With a four year old daughter, we’re at that stage where we need to look around primary schools and decide which ones to put on our application form before January. *runs around wondering how we got to this stage already*
A couple of weeks ago, we went to our first school open day and that morning, it occurred to me that I didn’t have a clue what to look for, or consider while we were there. I haven’t been in a primary school since I was 12, how do I know what’s good and what’s bad?
So I did what all sensible parents do – I asked Facebook. And my Facebook friends came up with a brilliant wealth of tips and advice. They were so great, in fact, that I thought it would be rude not to share it all with you. So here we go, folks, things to consider/look for/do when you’re looking around a primary school (Psst! I’ve linked through to some people who gave advice if they have a blog so that you can follow them, with all of their mighty widom)…
- “Consider: Are the children happy, is it busy with children in different groups doing different things? I also like looking at displays are they engaging? Gut feeling is really important. Do you like the feel of it? (I just think, especially at primary schools, that displays show the pride attached to work, the topics chosen and types of activities that different ages do.” – Emma from Emma and 3.
- “It’s quite telling who the school gets to show you round; deputy head, head. Look at the other parents. Look at the kids. Like Emma says, are they happy? Engaged? Playground facilities, facilities for subjects you think little one might have an aptitude for. Lastly, I know year one seems a long way off and will make you reach for the tissues even more but, we’ve been hit with a mountain of homework, what’s the school policy on that?” – Emily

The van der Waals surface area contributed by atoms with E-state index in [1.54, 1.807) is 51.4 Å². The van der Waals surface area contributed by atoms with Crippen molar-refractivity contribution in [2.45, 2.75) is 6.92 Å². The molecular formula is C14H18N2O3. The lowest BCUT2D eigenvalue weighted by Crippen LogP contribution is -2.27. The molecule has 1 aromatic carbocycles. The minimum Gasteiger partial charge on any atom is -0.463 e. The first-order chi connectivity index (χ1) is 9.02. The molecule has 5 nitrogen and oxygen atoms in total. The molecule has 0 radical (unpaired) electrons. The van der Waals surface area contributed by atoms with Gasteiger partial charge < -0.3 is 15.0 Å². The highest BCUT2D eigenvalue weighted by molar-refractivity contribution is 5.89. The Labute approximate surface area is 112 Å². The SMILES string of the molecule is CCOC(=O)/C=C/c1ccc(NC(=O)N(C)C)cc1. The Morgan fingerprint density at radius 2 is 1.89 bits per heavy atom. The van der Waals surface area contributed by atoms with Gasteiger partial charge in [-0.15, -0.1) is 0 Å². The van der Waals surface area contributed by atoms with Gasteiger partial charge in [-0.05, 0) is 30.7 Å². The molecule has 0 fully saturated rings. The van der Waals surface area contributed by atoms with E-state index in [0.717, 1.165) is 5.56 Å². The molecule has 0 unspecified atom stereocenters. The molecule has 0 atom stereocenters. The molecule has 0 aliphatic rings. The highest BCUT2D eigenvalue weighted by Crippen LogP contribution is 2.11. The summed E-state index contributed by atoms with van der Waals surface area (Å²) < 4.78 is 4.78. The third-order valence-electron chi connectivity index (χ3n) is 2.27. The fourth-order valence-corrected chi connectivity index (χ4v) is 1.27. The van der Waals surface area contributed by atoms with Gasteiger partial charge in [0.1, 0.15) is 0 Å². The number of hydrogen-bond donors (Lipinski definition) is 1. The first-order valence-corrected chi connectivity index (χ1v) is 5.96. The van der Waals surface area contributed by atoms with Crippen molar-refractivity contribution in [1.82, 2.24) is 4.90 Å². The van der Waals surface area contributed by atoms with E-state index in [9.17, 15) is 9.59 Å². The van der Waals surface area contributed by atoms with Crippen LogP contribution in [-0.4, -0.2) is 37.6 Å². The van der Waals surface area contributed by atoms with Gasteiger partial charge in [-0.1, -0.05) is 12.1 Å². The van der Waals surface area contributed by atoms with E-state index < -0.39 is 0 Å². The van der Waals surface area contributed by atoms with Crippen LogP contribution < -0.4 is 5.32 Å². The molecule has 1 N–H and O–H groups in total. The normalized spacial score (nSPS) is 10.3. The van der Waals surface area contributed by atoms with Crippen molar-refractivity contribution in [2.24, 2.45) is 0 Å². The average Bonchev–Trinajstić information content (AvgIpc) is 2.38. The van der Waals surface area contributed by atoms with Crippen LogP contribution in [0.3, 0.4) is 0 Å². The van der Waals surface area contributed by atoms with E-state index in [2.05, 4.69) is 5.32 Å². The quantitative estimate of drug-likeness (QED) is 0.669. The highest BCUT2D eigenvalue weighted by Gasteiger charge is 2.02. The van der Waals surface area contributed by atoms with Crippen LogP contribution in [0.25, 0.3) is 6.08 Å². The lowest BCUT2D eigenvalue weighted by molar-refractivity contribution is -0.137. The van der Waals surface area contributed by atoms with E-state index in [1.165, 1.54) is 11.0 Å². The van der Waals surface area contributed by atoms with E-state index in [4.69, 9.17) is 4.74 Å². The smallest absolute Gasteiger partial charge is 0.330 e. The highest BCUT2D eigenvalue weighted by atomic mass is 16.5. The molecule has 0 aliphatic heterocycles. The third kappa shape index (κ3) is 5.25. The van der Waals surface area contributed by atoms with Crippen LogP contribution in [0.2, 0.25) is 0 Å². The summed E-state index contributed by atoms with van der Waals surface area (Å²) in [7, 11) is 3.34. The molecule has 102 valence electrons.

- Agree with Emma – displays tell you loads about the kind of work that goes on and what the school chooses to celebrate and value. My kids’ school had loads of stuff about when a theatre company came in, about managing emotions, about creativity, amazing art work all over the school, washing lines across the classrooms displaying work. Another schools had very traditional displays. I thought my two would be happier in the more creative environment.” – Penny, A Residence
- “What are their strengths? Does it match with your child’s? Eg. My son loves numbers but the first school we viewed was all about creative arts and have to work on the maths programme. How do they communicate with parents? Do the teachers kids attend the school? Ofsted reports – but you don’t have to read it beforehand. How do they deal with bullying? Is it safe? Fencing, access, internet access etc…” – Margaret
- “I agree about the displays but make sure the range of work is at all levels and from all different kids (not just the best ones!) . You may well get shown round by year 6 so ask them what they think of the school. Does the head teacher know their name? Ask what support is given to parents for homework as they learn very differently to how we did and it is hard to help them when you don’t have a clue! Do they have behaviour/bullying issues and how are they dealt with?” – Sarah